Dobbin and Sutton argue that this is a general feature of American law, where the state is selective in enforcement and gives vague guidance that is subject to interpretation, like improving “safety” or fighting “discrimination.” They compare the US to France, where the government is more inclined to just issue direct mandates to businesses, who spend a lot less time and effort on private sector bureaucracy to keep up with how regulators and courts are thinking. The creation of bureaucracy means that it eventually gains its own power base and becomes able to advocate for its own interests. Ironically, if the US had just mandated gender and racial quotas, compliance would’ve been simpler and there would’ve been no need for permanent bureaucracies within each organization with an open-ended mission to stamp out all forms of “discrimination.”
I could also see this vagueness being a massive advantage for organizations that are able to navigate it and use it to their advantage. Perhaps this is an element of what’s enabled the broader US business ecosystem to thrive. I am not sure!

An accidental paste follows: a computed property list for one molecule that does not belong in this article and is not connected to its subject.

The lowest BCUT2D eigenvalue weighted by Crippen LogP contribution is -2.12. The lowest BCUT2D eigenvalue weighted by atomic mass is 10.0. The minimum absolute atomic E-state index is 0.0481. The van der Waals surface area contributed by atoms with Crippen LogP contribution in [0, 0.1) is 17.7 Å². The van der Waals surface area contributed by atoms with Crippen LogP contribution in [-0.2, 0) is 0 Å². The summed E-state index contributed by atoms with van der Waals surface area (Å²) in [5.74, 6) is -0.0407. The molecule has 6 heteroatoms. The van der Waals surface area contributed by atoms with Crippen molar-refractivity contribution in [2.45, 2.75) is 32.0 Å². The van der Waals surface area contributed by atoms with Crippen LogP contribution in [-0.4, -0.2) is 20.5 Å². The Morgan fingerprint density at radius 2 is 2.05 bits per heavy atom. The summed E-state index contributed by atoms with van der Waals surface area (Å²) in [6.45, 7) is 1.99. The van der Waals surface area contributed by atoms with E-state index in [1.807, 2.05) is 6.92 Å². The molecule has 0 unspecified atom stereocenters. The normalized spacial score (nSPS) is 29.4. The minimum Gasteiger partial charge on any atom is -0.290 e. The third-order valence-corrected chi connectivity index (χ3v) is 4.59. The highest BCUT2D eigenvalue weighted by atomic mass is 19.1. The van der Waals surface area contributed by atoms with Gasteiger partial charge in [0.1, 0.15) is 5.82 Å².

#6 Book Update
Here are the latest book stats.
You may notice that the royalties for IngramSpark are very low. This is because there was a 55% price discount that they suggest you offer so that the book stores would be more motivated to stock my book. However, after reading some Reddit threads, it seems that this is just giving money away, so I’ve lowered the “discount” to the minimum - 30%-35%. It seems that I have a low chance of being picked up anyway so I might as well get a higher royalty. The suggestion is just to see if the book continues to succeed and generates more interest, it’s suggested to start increasing the discount again.
In the US, this means if you buy my book through Barnes & Noble, Walmart, or other non-Amazon publishers after 2/25 I’ll earn:
$8.32 for the paperback
~$10 for the hardcover
The takeaway is that the IngramSpark royalties will now be much higher and a bit more than Amazon too. Pretty cool.